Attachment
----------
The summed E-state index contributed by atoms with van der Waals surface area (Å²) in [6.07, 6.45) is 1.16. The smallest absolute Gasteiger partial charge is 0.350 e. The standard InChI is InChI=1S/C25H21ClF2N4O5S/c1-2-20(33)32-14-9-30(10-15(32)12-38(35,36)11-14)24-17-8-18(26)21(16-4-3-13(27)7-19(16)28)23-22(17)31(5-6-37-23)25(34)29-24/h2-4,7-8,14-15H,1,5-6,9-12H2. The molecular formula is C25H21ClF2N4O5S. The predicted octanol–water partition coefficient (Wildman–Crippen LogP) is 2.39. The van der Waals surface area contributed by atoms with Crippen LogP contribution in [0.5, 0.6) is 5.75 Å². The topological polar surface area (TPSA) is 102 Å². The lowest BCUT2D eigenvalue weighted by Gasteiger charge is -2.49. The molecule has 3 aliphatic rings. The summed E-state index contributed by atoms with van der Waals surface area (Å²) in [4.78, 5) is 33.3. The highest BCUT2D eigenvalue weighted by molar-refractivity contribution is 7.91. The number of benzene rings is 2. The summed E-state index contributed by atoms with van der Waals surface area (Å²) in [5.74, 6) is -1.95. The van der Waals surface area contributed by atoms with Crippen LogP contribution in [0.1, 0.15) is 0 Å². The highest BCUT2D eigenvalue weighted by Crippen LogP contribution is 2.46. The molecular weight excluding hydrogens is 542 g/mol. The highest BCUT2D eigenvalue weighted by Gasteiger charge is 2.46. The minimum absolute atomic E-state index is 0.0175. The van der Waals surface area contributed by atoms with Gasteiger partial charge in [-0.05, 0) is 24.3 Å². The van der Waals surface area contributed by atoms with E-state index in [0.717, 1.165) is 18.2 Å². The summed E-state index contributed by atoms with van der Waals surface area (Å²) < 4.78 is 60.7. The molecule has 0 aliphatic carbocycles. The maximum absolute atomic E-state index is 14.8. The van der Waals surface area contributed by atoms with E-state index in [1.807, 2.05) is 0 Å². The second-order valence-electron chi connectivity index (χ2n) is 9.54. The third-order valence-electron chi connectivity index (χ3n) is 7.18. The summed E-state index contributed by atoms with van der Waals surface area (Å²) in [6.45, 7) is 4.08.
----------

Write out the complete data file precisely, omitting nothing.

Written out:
The summed E-state index contributed by atoms with van der Waals surface area (Å²) in [6.07, 6.45) is 1.16. The smallest absolute Gasteiger partial charge is 0.350 e. The standard InChI is InChI=1S/C25H21ClF2N4O5S/c1-2-20(33)32-14-9-30(10-15(32)12-38(35,36)11-14)24-17-8-18(26)21(16-4-3-13(27)7-19(16)28)23-22(17)31(5-6-37-23)25(34)29-24/h2-4,7-8,14-15H,1,5-6,9-12H2. The molecular formula is C25H21ClF2N4O5S. The predicted octanol–water partition coefficient (Wildman–Crippen LogP) is 2.39. The van der Waals surface area contributed by atoms with Crippen LogP contribution in [0.5, 0.6) is 5.75 Å². The topological polar surface area (TPSA) is 102 Å². The lowest BCUT2D eigenvalue weighted by Gasteiger charge is -2.49. The molecule has 3 aliphatic rings. The summed E-state index contributed by atoms with van der Waals surface area (Å²) in [4.78, 5) is 33.3. The highest BCUT2D eigenvalue weighted by molar-refractivity contribution is 7.91. The number of benzene rings is 2. The summed E-state index contributed by atoms with van der Waals surface area (Å²) in [5.74, 6) is -1.95. The van der Waals surface area contributed by atoms with Crippen LogP contribution in [0.1, 0.15) is 0 Å². The highest BCUT2D eigenvalue weighted by Crippen LogP contribution is 2.46. The molecular weight excluding hydrogens is 542 g/mol. The highest BCUT2D eigenvalue weighted by Gasteiger charge is 2.46. The minimum absolute atomic E-state index is 0.0175. The van der Waals surface area contributed by atoms with Gasteiger partial charge in [-0.05, 0) is 24.3 Å². The van der Waals surface area contributed by atoms with E-state index in [0.717, 1.165) is 18.2 Å². The summed E-state index contributed by atoms with van der Waals surface area (Å²) < 4.78 is 60.7. The molecule has 0 aliphatic carbocycles. The maximum absolute atomic E-state index is 14.8. The van der Waals surface area contributed by atoms with E-state index in [1.807, 2.05) is 0 Å². The second-order valence-electron chi connectivity index (χ2n) is 9.54. The third-order valence-electron chi connectivity index (χ3n) is 7.18. The summed E-state index contributed by atoms with van der Waals surface area (Å²) in [6.45, 7) is 4.08.